Upheaval in junior mining as leading ETF GDXJ set to rebalance portfolio in June
It says something about the proposed expansion of North America’s leading junior gold mining fund that it could now include Gold Fields (NYSE:GFI), one of the national champions of one of the world’s biggest gold mining countries, in its portfolio.
But larger companies are coming in to the GDXJ and holdings in smaller ones are being cut in a rebalancing that’s scheduled for June.
How much of a junior gold mining specialist the GDXJ will then truthfully be is open to question. But those definitions are being stretched by the fund’s own stellar success, and it’s hard to get too pernickety when investors are making money.
Or at least think they will.
Between the start of the year and the middle of February the GDXJ soared by around 33%, and at one point its value hit over US$5.5bn.
At the time, it was a clear sign that the junior mining markets were roaring back after years in the wilderness. The new positivity towards junior miners remains intact, just about, as most commodities have held on to gains posted in the last year or so and the market boost that Donald Trump’s election stimulated hasn’t completely worn off yet.
But the unexpected side-effect was that so much capital flowed into the GDXJ from eager investors that it has been unable to place it all within the mandated sphere of companies that it’s allowed to invest in. For regulatory reasons that are standard practice the world over, the fund is unable to go over a certain threshold in how much of a percentage it holds in any one company.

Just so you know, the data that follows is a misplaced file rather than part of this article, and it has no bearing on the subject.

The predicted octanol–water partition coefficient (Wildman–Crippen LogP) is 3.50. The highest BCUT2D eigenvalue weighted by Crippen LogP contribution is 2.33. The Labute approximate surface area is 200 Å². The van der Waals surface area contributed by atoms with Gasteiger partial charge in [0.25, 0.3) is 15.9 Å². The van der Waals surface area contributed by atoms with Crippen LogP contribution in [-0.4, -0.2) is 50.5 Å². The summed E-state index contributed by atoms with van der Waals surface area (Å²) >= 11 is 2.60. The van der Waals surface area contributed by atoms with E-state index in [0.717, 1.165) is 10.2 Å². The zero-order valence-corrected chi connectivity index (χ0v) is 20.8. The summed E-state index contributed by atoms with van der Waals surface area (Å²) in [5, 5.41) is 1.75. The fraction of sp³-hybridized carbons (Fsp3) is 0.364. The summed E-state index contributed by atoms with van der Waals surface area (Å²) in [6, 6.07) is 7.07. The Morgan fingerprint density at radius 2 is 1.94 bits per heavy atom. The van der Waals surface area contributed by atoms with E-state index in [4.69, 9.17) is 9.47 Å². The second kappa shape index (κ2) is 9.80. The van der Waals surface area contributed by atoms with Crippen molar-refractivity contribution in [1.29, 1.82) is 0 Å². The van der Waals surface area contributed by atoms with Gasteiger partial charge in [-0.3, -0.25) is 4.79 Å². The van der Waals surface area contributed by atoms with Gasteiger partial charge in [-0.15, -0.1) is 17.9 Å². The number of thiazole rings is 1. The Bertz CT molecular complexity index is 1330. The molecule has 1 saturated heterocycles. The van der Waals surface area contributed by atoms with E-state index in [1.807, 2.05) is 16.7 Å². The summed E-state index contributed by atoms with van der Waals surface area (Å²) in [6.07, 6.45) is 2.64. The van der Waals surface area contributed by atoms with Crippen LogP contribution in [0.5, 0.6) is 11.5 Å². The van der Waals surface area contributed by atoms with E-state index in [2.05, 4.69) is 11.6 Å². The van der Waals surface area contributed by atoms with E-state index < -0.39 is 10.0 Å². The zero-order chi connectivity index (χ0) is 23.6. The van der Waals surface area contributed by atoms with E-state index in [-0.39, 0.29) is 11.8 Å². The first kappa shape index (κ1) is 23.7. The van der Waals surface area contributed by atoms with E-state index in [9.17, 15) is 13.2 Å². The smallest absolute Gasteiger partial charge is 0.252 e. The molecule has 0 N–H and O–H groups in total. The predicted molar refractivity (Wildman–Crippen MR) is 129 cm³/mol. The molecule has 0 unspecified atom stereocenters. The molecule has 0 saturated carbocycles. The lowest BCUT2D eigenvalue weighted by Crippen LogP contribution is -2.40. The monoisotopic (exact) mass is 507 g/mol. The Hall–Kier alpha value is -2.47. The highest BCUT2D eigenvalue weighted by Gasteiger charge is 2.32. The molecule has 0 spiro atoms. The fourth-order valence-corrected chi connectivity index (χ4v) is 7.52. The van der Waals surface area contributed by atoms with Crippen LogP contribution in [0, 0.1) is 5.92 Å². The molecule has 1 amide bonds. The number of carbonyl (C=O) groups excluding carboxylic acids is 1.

In many cases it has now reached the maximum threshold it’s allowed. The only solution: find more companies, or to put it another way, expand the investment universe to bigger and more arresting propositions.
Thus, according to analysis by BMO Capital Markets, in June the GDXJ is likely take major positions in Eldorado Gold (TSE:ELD), Yamana Gold (TSE:YRI), and Centamin Egypt (LON:CEY) (TSE:CEE), among others.
Eldorado has a market capitalisation of just over C$3bn, Yamana a market capitalisation of over C$3.5bn, and Centamin a market capitalisation of £1.9bn. Small companies these are not.
And then there’s the matter of Gold Fields (NYSE:GFI), which alongside Anglo Gold (LON:AGD), ranks as the foremost of South Africa’s gold miners, and has a market capitalisation of nearly US$3bn. Lest we forget South Africa was for many years the number one producer of gold in the world bar none. GDXJ’s probable move onto the Gold Fields register really does take it into the big leagues.
Other companies that will likely be added in June include First Majestic (TSE:FR), Coeur Mining (TSE:CDM) and New Gold (TSE:NGD).
But there is a downside to all this.
First, not everyone in the market has taken a shine to the GDXJ’s decision effectively to re-brand the “J” part of its name as an apparent optional extra. After all, there’s already a GDX without the “J”, and for what it’s worth it does what it says on the tin: invest in gold companies the world over. AngloGold, that other South African champion, comprises 2.73% of the GDX’s portfolio, but at US$4.5bn its market capitalisation isn’t a particular order of magnitude different from its smaller peer Gold Fields.
Investors in the GDXJ might be forgiven for thinking that the difference between the two funds is about to become very blurred.
Especially because the rebalancing that the GDXJ is about to undertake is also likely to involve some heavy selling of existing holdings at the more junior end to make sure the scales stay level.
Thus of the overseas holdings shares in Hochschild (LON:HOC), Highland Gold (LON:HGM), Regis Resources (ASX:RRL), St Barbara (ASX:SBM), Resolute (ASX:RSG), Saracen (ASX:SAR), Westgold (ASX:WGR), Beadell (ASX:BDR), Perseus (ASX:PRU), Silver Lake (ASX:SLR), Ramelius (ASX:RMS) and Munsun Capital (HKG:1194) all fell on news of the rebalancing.